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"History of CT Rating and Cryptologic Officer Designators" via StationHypo.com

"History of CT Rating and Cryptologic Officer Designators" via StationHypo.com

In this very thorough article on StationHypo.com, learn all about the history of the Cryptologic Technician rating and Cryptologic Officer designators.

History of CT Rating and Cryptologic Officer Designators
via StationHypo.com (see link below)
Dated 4 Nov 2015
Source: CTRCM John "Gus" Gustafson, USN-Ret
Updated: CWO3 Mario Vulcano, USN-Ret

Here's the intro just to get you started....

"Today's Cryptologic Technician can trace their roots back to those enterprising Radiomen who taught themselves the Japanese Katakana code in the early to mid-1920s and established the first intercept station at Shanghai, China. During the summer of 1927, five Marines attended Katakana training in Shanghai and in September 1927 were transferred to Peiping where, under the leadership of CRM Dorman A. Chauncey, established the second radio intercept station.

The Marine detachment in Peiping performed the first known temporary deployment of Communications Intelligence personnel when two Marine operators, along with Chief Chauncey, deployed aboard the USS TRENTON (CL-11), and two additional Marine operators deployed aboard the USS MEMPHIS (CL-13) for the entire month of September 1928. Presumably this mission was to copy traffic from Japanese fleet exercises.

The success of these early intercept operations led to the establishment of a permanent school on the roof of the Main Navy building on Constitution Avenue in Washington DC where especially qualified Radiomen were trained to intercept and analyze foreign radio communications. During the 12 year life of this school at least 176 (150 Navy and 26 Marine), enlisted radio operators received their training. The group became known as the On the Roof Gang (OTRG). Many of these graduates formed the nucleus of the communications intelligence operations in the Pacific at the beginning of World War II.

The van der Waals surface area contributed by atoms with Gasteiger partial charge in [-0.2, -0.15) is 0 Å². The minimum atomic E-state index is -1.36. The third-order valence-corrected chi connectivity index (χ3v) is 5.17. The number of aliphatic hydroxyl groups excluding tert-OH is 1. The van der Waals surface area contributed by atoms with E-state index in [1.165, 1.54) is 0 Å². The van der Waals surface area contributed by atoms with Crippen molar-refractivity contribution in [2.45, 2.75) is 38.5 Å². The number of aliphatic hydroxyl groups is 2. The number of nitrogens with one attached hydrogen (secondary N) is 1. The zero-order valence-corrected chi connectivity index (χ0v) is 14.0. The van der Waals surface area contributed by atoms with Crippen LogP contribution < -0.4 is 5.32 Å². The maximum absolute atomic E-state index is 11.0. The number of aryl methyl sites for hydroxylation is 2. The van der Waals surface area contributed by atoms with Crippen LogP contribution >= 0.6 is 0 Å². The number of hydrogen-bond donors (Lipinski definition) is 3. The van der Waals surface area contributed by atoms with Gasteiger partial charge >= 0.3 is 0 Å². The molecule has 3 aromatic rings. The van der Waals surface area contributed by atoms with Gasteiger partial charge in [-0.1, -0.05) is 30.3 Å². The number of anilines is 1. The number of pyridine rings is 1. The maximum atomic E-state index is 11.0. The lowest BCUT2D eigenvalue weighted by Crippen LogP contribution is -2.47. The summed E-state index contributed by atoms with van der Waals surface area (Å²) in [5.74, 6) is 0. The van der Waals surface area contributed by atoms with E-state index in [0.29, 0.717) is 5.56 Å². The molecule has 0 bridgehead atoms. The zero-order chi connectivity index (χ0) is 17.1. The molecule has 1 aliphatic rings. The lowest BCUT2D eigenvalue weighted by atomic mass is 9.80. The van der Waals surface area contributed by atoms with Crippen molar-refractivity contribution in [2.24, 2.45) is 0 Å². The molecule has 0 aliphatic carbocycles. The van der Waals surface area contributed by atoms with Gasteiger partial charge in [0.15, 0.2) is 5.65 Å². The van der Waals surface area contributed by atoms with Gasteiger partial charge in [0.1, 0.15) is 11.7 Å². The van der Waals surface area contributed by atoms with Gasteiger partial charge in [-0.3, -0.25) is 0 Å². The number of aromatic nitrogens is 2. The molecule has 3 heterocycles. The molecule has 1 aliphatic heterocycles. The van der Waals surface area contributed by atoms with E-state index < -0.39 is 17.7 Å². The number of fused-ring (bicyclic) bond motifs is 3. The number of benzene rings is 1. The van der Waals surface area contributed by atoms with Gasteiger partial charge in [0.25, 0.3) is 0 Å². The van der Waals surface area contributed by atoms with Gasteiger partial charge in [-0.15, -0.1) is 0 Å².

The early ratings involved in the communications intelligence arena were what we now identify as "general service" ratings. Prior to World War II the majority of these ratings were Radioman and Yeoman. The need for qualified communications intelligence personnel greatly expanded during World War II and by 1943 the following ratings were part of the complement of the activities under the cognizance of OP-20-G:

· Yeoman
· Radioman
· Specialist I (Punched Card Accounting Machine Operator)
· Specialist P (Photographic Specialist)
· Photographers Mate
· Machinist Mate
· Electricians Mate
· Telegrapher (for teletype)"

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About Us

The NCMF directly supports the National Cryptologic Museum (NCM), the first public museum in the U.S. Intelligence Community. We think you will agree it is truly a "museum like no other."

Located adjacent to the National Security Agency (NSA) in Maryland, the NCM houses a priceless collection of artifacts that represent our Nation's history in code making and code breaking, as well as a world class library of cryptologic media. The NCMF acquires the best artifacts for the NCM and supports new educational and interactive exhibits.

The NCMF provides exceptional cryptologic programs throughout the year, encourages young minds to explore cryptology and innovation through valued awards, and hosts educational, cryptology-related exhibits at various community events.

As part of the Foundation's partnership with NSA to build the Cyber Center for Education and Innovation - Home of the National Cryptologic Museum (CCEI-NCM), the NCMF also serves as a leader in the field of cybersecurity - striving to provide the best in educational resources and programs.

The NCMF and NCM share a joint three-fold mission to Educate, Stimulate, and Commemorate. Learn more about our MISSION.